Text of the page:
#1 The port of Doëlan
The beauty of the port of Doëlan, in Clohars-Carnoët, epitomises the beauty of the rias in South Finistère. Nestling in a deep, narrow ria, this authentic fishing port near Quimperlé is guarded by two lighthouses, one green and one red, which you'll have no trouble spotting! Take a few moments to enjoy the view - it's well worth a snap!
#2 Laïta and Bas-Pouldu
Just a short distance from the beaches and coves of Le Pouldu, the Laïta joins the sea. Its sandbanks are revealed as the tide goes out. A tricky place for novice yachtsmen, they offer a palette of colours that enchanted the 19th-century painters who settled here. And to get the best view of the port of Bas-Pouldu and the coast, take the ferry across the river to Guidel (every day in summer and weekends in mid-season).
Colours you'd hardly believe, oyster beds revealed at low tide, boats resting on the water, a staircase clinging to the rock leading to a small slipway, a natural setting virtually untouched by human habitation... the Merrien ria is one of those calm, unspoilt places where you could spend hours contemplating the beauty of the panoramas.
And at the end of the road is the port of Brigneau. Small in size, big in history. Now a marina and a starting point for kayaking or paddle-boarding, Brigneau has long been a sardine fishing port. The harbour festival and the installation of the aptly-named "Penn Sardines" food truck perpetuate the tradition of this site, which has been awarded the Port of Heritage Interest label.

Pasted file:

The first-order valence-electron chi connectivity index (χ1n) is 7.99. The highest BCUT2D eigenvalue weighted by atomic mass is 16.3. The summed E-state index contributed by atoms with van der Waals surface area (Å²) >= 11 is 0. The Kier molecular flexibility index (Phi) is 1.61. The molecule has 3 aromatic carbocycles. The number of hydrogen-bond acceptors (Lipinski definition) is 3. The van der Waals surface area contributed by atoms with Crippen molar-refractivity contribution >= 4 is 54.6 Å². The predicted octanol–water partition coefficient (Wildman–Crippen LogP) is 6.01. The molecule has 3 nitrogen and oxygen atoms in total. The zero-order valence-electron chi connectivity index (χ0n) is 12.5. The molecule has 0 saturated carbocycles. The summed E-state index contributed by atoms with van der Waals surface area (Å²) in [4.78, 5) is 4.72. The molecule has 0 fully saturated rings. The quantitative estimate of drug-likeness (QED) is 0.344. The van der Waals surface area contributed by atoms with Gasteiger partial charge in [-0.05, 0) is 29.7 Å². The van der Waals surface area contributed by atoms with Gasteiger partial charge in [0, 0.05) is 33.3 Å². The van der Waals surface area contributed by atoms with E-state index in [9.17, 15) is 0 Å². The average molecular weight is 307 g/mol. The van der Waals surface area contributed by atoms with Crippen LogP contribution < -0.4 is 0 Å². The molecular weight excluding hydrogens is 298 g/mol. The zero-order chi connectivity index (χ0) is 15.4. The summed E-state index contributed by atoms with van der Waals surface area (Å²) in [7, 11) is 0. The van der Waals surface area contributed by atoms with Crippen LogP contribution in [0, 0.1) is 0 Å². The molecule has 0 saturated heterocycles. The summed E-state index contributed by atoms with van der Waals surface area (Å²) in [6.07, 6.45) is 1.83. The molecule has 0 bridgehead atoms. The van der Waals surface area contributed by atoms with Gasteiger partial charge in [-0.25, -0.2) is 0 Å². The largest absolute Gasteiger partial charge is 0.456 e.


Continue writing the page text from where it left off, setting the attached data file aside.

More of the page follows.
#5 The Bélon
A name well known to gourmets! And with good reason: the ria du Bélon lends its name to the flat oyster, part of whose production is matured here. The oyster beds can be seen at low tide, or through the translucent water from the shore! It's a feast for the eyes and nostrils... Breathe in, breathe out!
Popular for their iodised flavour, Breton oysters and mussels are particularly appreciated by shellfish lovers. These dishes are synonymous with pleasure, sharing, tradition, conviviality and festivities, like the festive season or mussels and chips evenings with friends!
Whether served as an aperitif or on a seafood platter, they're always a hit!
A point of rock separates the Aven from its neighbour the Bélon... The same colours, the same atmosphere, the Aven is one of those rivers that must be explored from the water. By kayak or on board a speedboat, you can discover the atmosphere felt by Gauguin and the painters of the "Ecole de Pont-Aven" at the end of the 19th century. Soothing and inspiring.